The Fifteenth Meeting of the COFCOR was chaired by Winston G. Lackin, Minister of Foreign Affairs of Suriname.
The foreign ministers of the Caribbean Community met against a backdrop of global, hemispheric and regional trends, the communiqué stated.
The COFCOR focused on the continued impact of the global economic and financial crisis on the economies of the Community and the attendant outreach efforts to sensitize the members of the G-20 to its concerns and needs; adverse developments for small island developing and low-lying coastal states in the continuing international negotiations on climate change and on sustainable development.
There was also special focus on engagement with traditional and non-traditional partners in the context of the Community’s strategic priorities; concerns over emerging trends in the provision of technical assistance and cooperation by the Community’s international development partners (IDPs); security cooperation with external partners; implications of the establishment of the CELAC for the foreign policy positioning and coordination of the Community; and worrisome developments in some Associated Members of the Community.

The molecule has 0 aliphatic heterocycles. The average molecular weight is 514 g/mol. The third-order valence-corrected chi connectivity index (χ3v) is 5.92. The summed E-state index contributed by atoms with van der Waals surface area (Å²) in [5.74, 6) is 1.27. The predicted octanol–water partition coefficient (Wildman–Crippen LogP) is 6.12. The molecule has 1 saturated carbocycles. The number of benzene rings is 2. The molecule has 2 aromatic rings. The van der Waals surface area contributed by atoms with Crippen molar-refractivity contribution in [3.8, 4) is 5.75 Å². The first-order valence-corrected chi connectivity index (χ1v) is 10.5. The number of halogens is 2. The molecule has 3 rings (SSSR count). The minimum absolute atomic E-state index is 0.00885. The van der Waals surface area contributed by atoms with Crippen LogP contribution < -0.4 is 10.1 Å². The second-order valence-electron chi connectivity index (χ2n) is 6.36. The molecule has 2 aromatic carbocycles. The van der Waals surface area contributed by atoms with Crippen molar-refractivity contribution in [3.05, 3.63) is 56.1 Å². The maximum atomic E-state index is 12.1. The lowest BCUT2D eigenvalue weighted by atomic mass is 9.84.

The need to enhance foreign policy coordination in CARICOM in a constantly changing international climate was the common thread in the addresses at the opening ceremony by Lackin, Chairman of the COFCOR, and Ambassador Irwin LaRocque, Secretary-General of CARICOM.
Minister Lackin called for more effective coordination of foreign policy to respond to the changing international environment and for determining the region’s international agenda.
He emphasized the importance of COFCOR’s collaboration with the Council for Trade and Economic Development (COTED) in promoting and developing coordinated policies in a holistic manner in order to enhance external economic and trade relations of the Community.
“Foreign Policy coordination also requires that we, as ministers, and as member states participate more pro-actively in multilateral organizations and where necessary to bring about a reorientation of our focus,” Minister Lackin is quoted as saying.